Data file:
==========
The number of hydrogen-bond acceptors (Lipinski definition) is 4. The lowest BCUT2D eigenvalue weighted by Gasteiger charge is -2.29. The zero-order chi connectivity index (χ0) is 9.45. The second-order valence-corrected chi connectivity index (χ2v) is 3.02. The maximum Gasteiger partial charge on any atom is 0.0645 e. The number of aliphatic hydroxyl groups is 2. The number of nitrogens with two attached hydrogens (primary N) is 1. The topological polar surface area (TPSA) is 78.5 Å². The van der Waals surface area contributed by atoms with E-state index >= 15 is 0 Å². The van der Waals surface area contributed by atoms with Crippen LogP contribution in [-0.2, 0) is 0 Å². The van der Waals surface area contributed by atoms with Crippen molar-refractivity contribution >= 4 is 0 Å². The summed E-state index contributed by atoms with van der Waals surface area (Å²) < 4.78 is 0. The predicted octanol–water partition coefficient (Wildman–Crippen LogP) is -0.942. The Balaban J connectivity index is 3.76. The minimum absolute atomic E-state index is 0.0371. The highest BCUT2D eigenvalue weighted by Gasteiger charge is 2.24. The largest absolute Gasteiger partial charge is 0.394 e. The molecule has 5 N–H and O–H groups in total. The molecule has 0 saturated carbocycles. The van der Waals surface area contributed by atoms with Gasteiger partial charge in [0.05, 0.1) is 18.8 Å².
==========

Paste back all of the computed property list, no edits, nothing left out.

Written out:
The number of hydrogen-bond acceptors (Lipinski definition) is 4. The lowest BCUT2D eigenvalue weighted by Gasteiger charge is -2.29. The zero-order chi connectivity index (χ0) is 9.45. The second-order valence-corrected chi connectivity index (χ2v) is 3.02. The maximum Gasteiger partial charge on any atom is 0.0645 e. The number of aliphatic hydroxyl groups is 2. The number of nitrogens with two attached hydrogens (primary N) is 1. The topological polar surface area (TPSA) is 78.5 Å². The van der Waals surface area contributed by atoms with E-state index >= 15 is 0 Å². The van der Waals surface area contributed by atoms with Crippen LogP contribution in [-0.2, 0) is 0 Å². The van der Waals surface area contributed by atoms with Crippen molar-refractivity contribution >= 4 is 0 Å². The summed E-state index contributed by atoms with van der Waals surface area (Å²) < 4.78 is 0. The predicted octanol–water partition coefficient (Wildman–Crippen LogP) is -0.942. The Balaban J connectivity index is 3.76. The minimum absolute atomic E-state index is 0.0371. The highest BCUT2D eigenvalue weighted by Gasteiger charge is 2.24. The largest absolute Gasteiger partial charge is 0.394 e. The molecule has 5 N–H and O–H groups in total. The molecule has 0 saturated carbocycles. The van der Waals surface area contributed by atoms with Gasteiger partial charge in [0.05, 0.1) is 18.8 Å².